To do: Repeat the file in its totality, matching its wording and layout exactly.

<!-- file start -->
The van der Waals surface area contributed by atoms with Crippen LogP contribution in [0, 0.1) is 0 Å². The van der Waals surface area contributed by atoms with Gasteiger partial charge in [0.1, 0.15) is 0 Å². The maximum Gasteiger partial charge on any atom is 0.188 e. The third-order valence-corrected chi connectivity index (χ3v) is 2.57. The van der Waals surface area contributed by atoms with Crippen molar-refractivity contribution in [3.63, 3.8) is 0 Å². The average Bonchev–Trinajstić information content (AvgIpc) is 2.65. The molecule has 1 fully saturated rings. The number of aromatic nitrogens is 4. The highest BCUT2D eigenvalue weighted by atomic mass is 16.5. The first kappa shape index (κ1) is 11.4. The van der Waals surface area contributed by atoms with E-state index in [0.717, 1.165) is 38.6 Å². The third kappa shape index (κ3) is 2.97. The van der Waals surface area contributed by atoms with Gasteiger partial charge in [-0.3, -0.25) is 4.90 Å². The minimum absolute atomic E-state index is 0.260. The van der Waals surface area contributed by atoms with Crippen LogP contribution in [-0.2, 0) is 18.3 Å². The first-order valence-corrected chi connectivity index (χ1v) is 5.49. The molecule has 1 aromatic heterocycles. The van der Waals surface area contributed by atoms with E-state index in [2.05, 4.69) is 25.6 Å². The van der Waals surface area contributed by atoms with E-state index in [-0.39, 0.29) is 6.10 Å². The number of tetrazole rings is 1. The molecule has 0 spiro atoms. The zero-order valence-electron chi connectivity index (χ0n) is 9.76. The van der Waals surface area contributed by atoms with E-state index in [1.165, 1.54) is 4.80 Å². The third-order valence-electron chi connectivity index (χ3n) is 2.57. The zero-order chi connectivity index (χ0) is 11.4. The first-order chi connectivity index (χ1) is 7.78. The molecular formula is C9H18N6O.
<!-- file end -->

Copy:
The van der Waals surface area contributed by atoms with Crippen LogP contribution in [0, 0.1) is 0 Å². The van der Waals surface area contributed by atoms with Gasteiger partial charge in [0.1, 0.15) is 0 Å². The maximum Gasteiger partial charge on any atom is 0.188 e. The third-order valence-corrected chi connectivity index (χ3v) is 2.57. The van der Waals surface area contributed by atoms with Crippen molar-refractivity contribution in [3.63, 3.8) is 0 Å². The average Bonchev–Trinajstić information content (AvgIpc) is 2.65. The molecule has 1 fully saturated rings. The number of aromatic nitrogens is 4. The highest BCUT2D eigenvalue weighted by atomic mass is 16.5. The first kappa shape index (κ1) is 11.4. The van der Waals surface area contributed by atoms with E-state index in [0.717, 1.165) is 38.6 Å². The third kappa shape index (κ3) is 2.97. The van der Waals surface area contributed by atoms with Gasteiger partial charge in [-0.3, -0.25) is 4.90 Å². The minimum absolute atomic E-state index is 0.260. The van der Waals surface area contributed by atoms with Crippen LogP contribution in [-0.2, 0) is 18.3 Å². The first-order valence-corrected chi connectivity index (χ1v) is 5.49. The molecule has 1 aromatic heterocycles. The van der Waals surface area contributed by atoms with E-state index in [2.05, 4.69) is 25.6 Å². The van der Waals surface area contributed by atoms with E-state index in [-0.39, 0.29) is 6.10 Å². The number of tetrazole rings is 1. The molecule has 0 spiro atoms. The zero-order valence-electron chi connectivity index (χ0n) is 9.76. The van der Waals surface area contributed by atoms with E-state index in [1.165, 1.54) is 4.80 Å². The third-order valence-electron chi connectivity index (χ3n) is 2.57. The zero-order chi connectivity index (χ0) is 11.4. The first-order chi connectivity index (χ1) is 7.78. The molecular formula is C9H18N6O.